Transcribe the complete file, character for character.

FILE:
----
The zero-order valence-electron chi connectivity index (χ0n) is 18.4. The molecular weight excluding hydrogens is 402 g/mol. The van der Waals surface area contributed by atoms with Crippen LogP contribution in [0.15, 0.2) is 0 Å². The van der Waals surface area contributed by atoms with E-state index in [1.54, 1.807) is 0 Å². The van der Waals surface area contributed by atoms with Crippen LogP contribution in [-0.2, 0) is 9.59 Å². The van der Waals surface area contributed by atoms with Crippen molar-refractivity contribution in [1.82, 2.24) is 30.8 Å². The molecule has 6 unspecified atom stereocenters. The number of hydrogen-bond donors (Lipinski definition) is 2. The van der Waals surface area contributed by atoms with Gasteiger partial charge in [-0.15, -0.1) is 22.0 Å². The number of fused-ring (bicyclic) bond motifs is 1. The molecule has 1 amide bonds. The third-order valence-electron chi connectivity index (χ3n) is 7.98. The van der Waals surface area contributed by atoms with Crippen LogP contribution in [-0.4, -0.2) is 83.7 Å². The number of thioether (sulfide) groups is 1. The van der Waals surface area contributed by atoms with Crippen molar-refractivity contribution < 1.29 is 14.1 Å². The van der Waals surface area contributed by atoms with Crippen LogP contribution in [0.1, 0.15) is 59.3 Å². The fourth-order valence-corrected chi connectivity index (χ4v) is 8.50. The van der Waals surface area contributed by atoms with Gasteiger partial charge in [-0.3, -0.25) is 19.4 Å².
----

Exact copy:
The zero-order valence-electron chi connectivity index (χ0n) is 18.4. The molecular weight excluding hydrogens is 402 g/mol. The van der Waals surface area contributed by atoms with Crippen LogP contribution in [0.15, 0.2) is 0 Å². The van der Waals surface area contributed by atoms with E-state index in [1.54, 1.807) is 0 Å². The van der Waals surface area contributed by atoms with Crippen LogP contribution in [-0.2, 0) is 9.59 Å². The van der Waals surface area contributed by atoms with Crippen molar-refractivity contribution in [1.82, 2.24) is 30.8 Å². The molecule has 6 unspecified atom stereocenters. The number of hydrogen-bond donors (Lipinski definition) is 2. The van der Waals surface area contributed by atoms with Gasteiger partial charge in [-0.15, -0.1) is 22.0 Å². The number of fused-ring (bicyclic) bond motifs is 1. The molecule has 1 amide bonds. The third-order valence-electron chi connectivity index (χ3n) is 7.98. The van der Waals surface area contributed by atoms with Crippen LogP contribution in [-0.4, -0.2) is 83.7 Å². The number of thioether (sulfide) groups is 1. The van der Waals surface area contributed by atoms with Crippen molar-refractivity contribution < 1.29 is 14.1 Å². The van der Waals surface area contributed by atoms with Crippen LogP contribution in [0.1, 0.15) is 59.3 Å². The fourth-order valence-corrected chi connectivity index (χ4v) is 8.50. The van der Waals surface area contributed by atoms with Gasteiger partial charge in [-0.3, -0.25) is 19.4 Å².